This year is the 25th anniversary of the release of the first Jurassic Park. For most of us at Cinedelphia, it is a film that has defined what we look for in a summer blockbuster. So what better time than now to revisit the last 25 years of summer blockbusters and pick our favorites? View the criteria and full introduction here, and the whole series here.
22. Independence Day (dir. Roland Emmerich, 1996)
For all of its wear and tear, especially in light of all the horrible disaster epics it spawned, Roland Emmerich’s alien disaster epic got many things very right and is still an enjoyable blockbuster in every sense of the word. While the special effects were unparalleled back then and made for memorable trailers that everyone talked about, in a simpler time when exploding monuments evoked wonder instead of outright fear, it wasn’t just an SFX extravangza. Independence Day literally launched Will Smith into the stratosphere of stardom (while Fresh Prince and Bad Boys came before it, Smith himself attributes ID4 as his claim to fame). Smith’s charisma in this movie is undeniable, with one-liners rivaling that of Schwarzenegger in his heyday. Add to that a still red-hot Jeff Goldblum and Bill Pullman delivering one of the greatest presidential speeches ever given, real or fictional, and you have a movie that is still making its rounds in the cultural zeitgeist today. Forget its sequel and the rest of the Roland Emmerich disaster movies that ID4 afforded him; Independence Day truly is one of the best summer blockbusters ever made. —Jeff Piotrowski
Maybe this is because it happened during my formative years, but the high water mark for special effects seems to have been the early to mid 1990s. Industry legends who had come up during 70s and 80s, inventing new techniques for Star Wars and The Terminator, were at the top of their game when it came to making practical effects look as good as possible. Computer Generated Images (CGI) we’re new, having come to promince in key scenes of Terminator 2: Judgment Day and Jurassic Park, and Pixar’s landmark Toy Story. But practical effects were still tried and true, looked better, and were cheaper, so CGI was reserved for things that couldn’t be done any other way.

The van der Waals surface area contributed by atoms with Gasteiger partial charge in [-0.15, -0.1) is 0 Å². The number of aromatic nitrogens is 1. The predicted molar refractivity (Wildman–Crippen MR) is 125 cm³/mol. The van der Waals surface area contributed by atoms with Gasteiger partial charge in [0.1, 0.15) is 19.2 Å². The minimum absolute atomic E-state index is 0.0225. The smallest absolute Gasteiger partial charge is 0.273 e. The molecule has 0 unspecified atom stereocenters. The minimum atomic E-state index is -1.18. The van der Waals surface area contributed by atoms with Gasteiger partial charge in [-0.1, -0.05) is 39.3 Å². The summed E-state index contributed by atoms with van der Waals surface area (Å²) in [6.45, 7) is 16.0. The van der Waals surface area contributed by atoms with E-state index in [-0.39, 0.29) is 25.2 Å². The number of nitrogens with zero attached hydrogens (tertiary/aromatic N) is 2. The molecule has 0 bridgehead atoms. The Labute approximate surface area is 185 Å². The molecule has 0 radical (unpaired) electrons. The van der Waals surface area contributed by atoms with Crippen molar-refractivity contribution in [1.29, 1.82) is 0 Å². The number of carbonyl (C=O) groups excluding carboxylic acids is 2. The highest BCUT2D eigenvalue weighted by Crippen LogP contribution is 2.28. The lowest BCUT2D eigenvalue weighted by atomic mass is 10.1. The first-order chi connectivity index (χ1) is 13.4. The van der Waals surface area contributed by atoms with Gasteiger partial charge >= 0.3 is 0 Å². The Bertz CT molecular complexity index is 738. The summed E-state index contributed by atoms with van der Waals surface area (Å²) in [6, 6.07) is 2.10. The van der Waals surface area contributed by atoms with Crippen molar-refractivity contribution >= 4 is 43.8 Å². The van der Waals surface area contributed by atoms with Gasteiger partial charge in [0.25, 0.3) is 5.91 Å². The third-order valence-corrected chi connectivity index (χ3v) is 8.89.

So films like Independence Day and Starship Troopers got to enjoy both of these worlds, and is one reason why they both hold up so well today. The money shot of the White House being destroyed and the fighter planes dogfighting alien ships used different techniques to capture the scale and scope of an alien invasion story that felt like it was happening worldwide. Emmerich wanted the aliens to make a big entrance. Without this commitment, the film would have felt smaller scale and not as effective. This video about the production shows a lot of cool stuff, including how big the White House model really is:
I wasn’t able to see Independence Day in the theater, because my parents were concerned it would be scary (they would have been right, but just for the one scene in the lab. In hindsight, exposure therapy would have maybe been a better idea?). Regardless, the film captured my imagination, spurring some trips to the library to read about UFOs, and trying to understand if there was intelligent life out there. At a time when I was young enough to think that Close Encounters was boring because you didn’t get to see enough aliens, Independence Day provided the bombast to capture my attention.–Ryan Silberstein